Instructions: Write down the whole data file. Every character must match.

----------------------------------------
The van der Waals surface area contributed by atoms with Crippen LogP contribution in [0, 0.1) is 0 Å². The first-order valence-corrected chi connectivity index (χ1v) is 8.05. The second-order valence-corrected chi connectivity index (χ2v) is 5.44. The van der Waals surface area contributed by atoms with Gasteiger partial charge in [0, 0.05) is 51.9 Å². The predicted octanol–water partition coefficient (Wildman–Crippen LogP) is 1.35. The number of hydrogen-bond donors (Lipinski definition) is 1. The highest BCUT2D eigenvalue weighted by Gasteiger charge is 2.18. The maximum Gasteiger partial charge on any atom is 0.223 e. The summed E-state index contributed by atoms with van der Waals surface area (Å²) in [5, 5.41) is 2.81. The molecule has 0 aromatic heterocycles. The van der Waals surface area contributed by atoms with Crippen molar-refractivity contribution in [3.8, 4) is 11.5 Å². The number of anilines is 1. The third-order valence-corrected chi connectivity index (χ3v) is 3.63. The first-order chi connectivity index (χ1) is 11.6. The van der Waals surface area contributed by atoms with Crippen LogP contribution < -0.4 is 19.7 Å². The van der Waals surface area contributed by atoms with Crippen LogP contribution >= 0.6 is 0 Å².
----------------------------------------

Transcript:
The van der Waals surface area contributed by atoms with Crippen LogP contribution in [0, 0.1) is 0 Å². The first-order valence-corrected chi connectivity index (χ1v) is 8.05. The second-order valence-corrected chi connectivity index (χ2v) is 5.44. The van der Waals surface area contributed by atoms with Gasteiger partial charge in [0, 0.05) is 51.9 Å². The predicted octanol–water partition coefficient (Wildman–Crippen LogP) is 1.35. The number of hydrogen-bond donors (Lipinski definition) is 1. The highest BCUT2D eigenvalue weighted by Gasteiger charge is 2.18. The maximum Gasteiger partial charge on any atom is 0.223 e. The summed E-state index contributed by atoms with van der Waals surface area (Å²) in [5, 5.41) is 2.81. The molecule has 0 aromatic heterocycles. The van der Waals surface area contributed by atoms with Crippen molar-refractivity contribution in [3.8, 4) is 11.5 Å². The number of anilines is 1. The third-order valence-corrected chi connectivity index (χ3v) is 3.63. The first-order chi connectivity index (χ1) is 11.6. The van der Waals surface area contributed by atoms with Crippen LogP contribution < -0.4 is 19.7 Å². The van der Waals surface area contributed by atoms with Crippen LogP contribution >= 0.6 is 0 Å².